The increase is largely blamed on Russia's "aggressive" behavior, an expert panel from the University of Gothenburg and the Chalmers University wrote in a debate article in Dagens Nyheter. Remarkably, support for reestablishing compulsory military service has also been on the rise (51 percent in favor, compared with 40 percent in 2013).
"Together we can put a stop to the scare-mongering policy and ensure we have a safe Baltic Sea Region and a secure Scandinavia. The US remains present in this area, and we will ensure that NATO stands as strong as possible," US Deputy Defense Secretary Robert Work said last week during a working visit to Sweden, which was marked by unity and mutual praise, whereas the sensitive issue of Swedish membership in NATO was avoided altogether.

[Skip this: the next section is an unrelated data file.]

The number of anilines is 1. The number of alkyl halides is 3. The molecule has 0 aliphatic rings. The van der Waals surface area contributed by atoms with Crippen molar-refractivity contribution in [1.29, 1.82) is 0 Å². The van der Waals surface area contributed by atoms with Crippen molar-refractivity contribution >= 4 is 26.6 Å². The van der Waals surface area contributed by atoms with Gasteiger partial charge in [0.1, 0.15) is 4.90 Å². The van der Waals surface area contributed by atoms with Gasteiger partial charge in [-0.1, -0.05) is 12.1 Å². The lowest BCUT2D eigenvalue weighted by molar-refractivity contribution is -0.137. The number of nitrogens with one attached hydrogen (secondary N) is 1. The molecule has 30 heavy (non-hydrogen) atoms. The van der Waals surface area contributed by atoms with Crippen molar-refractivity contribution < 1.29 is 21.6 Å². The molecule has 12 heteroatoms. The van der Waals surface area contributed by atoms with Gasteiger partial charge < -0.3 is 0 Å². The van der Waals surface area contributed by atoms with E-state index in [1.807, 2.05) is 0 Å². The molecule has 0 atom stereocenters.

At the same time the researchers witnessed a tendency for all Nordic countries except Denmark to increase their defense spending. According to the report, Finland feels it is necessary to fight off "a full-scale invasion" (no less!), while Sweden and Norway are planning for "an armed attack." Denmark, on the other hand, being geographically less open to the Russian threat, is instead planning to reduce its defense spending in the coming years.
At present, only the Swedish Civil Contingencies Agency (MSB) still participates in multilateral activities with Russia, such as the Barents Rescue international exercise. However, bilateral contacts have virtually ceased. According to Communications Director Svante Werger, the aim is to avoid becoming a pawn in the Russian information war.
"We think it is important not to risk situations where Russia can benefit from cooperation with Sweden from a propaganda perspective. This can be used to create legitimacy in other dubious contexts," he told Swedish Radio.